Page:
I sat there in disbelief almost in denial. I felt a kid-like sense of safety. I thought to myself, I did nothing wrong, I will get everything sorted out and I will be on my way.
That day started like any other, little did I know it would end the way it did. I was 19 years old and had just moved to a small town. The people were warm and polite. However, the majority was white. Even though for the most part people were sweet you could feel the separation of identities. I was one of only a few Latinos in town.
I answered a few questions.
“Can I look at your identification?” I didn’t have it on me. I had nothing on me. I had just gotten out of work. I was dirty, tired, and hungry. I just wanted to go home.
The officer had stopped me because he said my tail light was out. Deep inside I knew that wasn’t the case. You see as I was driving home I saw the officer a couple feet away. He was on the side of the road. As I got closer I noticed he started his car. As we met eyes he put his car on drive. Which means he meant to pull me over even before he got behind me to notice the tail light.
After what I felt was nothing but a blink I was surrounded by four cop cars as if I had robbed a bank. Officers were walking back and forth, talking on walkie talkies and I was being handcuffed. The officer that handcuffed me shook his head as if he was ashamed of my existence. I felt a lump in my throat, I was confused and terrified! I didn’t understand what was going on. “Why I was being handcuffed?” My heart started beating so hard I could hear it. I wanted to crumble and cry. I was only 19, I am just a kid I thought. I had never broken the law. I have always tried to be the best person I could. I have never hurt someone, I wouldn’t dare! Why am I getting handcuffed?As the officer looked at me I held back my tears.
This was one of the most difficult times of my life. I didn’t know it yet but that was a moment that was going to test my limits, my will to live, and my fight for what was right.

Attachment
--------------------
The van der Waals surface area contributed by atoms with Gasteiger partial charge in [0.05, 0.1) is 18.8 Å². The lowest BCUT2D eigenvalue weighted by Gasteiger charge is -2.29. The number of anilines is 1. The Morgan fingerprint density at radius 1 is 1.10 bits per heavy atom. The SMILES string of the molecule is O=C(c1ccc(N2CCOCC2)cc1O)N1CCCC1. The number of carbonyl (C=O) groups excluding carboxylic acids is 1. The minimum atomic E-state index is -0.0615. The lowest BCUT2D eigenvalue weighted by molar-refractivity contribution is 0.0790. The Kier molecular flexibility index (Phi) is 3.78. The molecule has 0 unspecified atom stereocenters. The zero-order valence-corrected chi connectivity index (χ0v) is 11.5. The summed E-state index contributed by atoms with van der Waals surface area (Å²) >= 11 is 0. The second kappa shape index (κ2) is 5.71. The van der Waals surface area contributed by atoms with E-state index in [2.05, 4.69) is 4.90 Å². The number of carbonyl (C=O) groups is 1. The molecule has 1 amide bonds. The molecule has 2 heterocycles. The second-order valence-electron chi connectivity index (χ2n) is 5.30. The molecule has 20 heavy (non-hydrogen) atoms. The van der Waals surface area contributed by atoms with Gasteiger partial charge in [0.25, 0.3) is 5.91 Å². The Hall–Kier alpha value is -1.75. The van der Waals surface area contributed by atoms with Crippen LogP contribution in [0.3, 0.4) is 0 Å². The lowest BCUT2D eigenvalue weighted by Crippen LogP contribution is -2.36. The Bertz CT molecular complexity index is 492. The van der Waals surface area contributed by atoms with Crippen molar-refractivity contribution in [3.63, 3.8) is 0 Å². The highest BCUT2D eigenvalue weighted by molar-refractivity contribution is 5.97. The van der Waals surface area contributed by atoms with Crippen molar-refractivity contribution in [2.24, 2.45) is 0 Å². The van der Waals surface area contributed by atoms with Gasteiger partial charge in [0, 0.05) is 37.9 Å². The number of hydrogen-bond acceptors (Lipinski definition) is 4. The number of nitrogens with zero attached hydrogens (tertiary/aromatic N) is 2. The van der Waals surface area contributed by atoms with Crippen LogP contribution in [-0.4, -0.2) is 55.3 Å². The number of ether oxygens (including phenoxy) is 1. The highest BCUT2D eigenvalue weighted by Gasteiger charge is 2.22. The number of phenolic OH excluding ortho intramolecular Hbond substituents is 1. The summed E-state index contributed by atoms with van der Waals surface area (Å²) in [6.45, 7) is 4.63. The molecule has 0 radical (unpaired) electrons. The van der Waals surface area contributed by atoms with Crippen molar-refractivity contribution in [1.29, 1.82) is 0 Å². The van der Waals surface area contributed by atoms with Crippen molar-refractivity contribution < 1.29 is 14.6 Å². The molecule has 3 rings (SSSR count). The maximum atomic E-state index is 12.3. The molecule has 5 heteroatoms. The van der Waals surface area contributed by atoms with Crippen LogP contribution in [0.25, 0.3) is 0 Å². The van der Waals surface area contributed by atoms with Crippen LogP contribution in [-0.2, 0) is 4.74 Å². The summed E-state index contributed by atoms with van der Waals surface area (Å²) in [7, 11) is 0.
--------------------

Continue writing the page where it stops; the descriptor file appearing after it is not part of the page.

On my ride to a purgatory correctional facility all I can think about was my jobs. I needed to work to help support my mom, my sister, and I. I could not lose my jobs! That car ride felt like eternity. I missed home already. Before I knew it, I was standing in a cell alone. Again, I wanted to cry. I knew I had to be strong because only the guilty cry. I said that to myself again and again. I just needed to convince myself to not cry.
After a few hours they took my fingerprints and my picture. Then I stood in front of an officer. He began his questioning.
Where are the drugs?!
Who crossed you?!
Who were you going to sell the drugs to?!
Do you really think you can lie to me?!
I will find out the truth no matter what!
What?! Drugs?! My fear left my body and it was replaced by anger! These people are trying to put a crime on me I did not commit. All my life I have tried to be a good person. I volunteered, worked hard, and I hurt no one. So I took a deep breath and I fought back.
I have never done drugs!
I have never sold drugs!
I have never associated myself with anyone that has sold drugs!
Again, I did not have drugs!
I don’t know where I got the courage to talk back to an officer but I am glad I did. That would be the first of many moments in there I would have to defend myself.
Hours later, I was in jail attire getting walked to a room full of bunk beds. The officer gave me a mattress, a blanket, a sheet and a change of clothes and pointed to my bed. It was already bed time, everyone was in their beds. I walked in feeling so terrified out of my mind.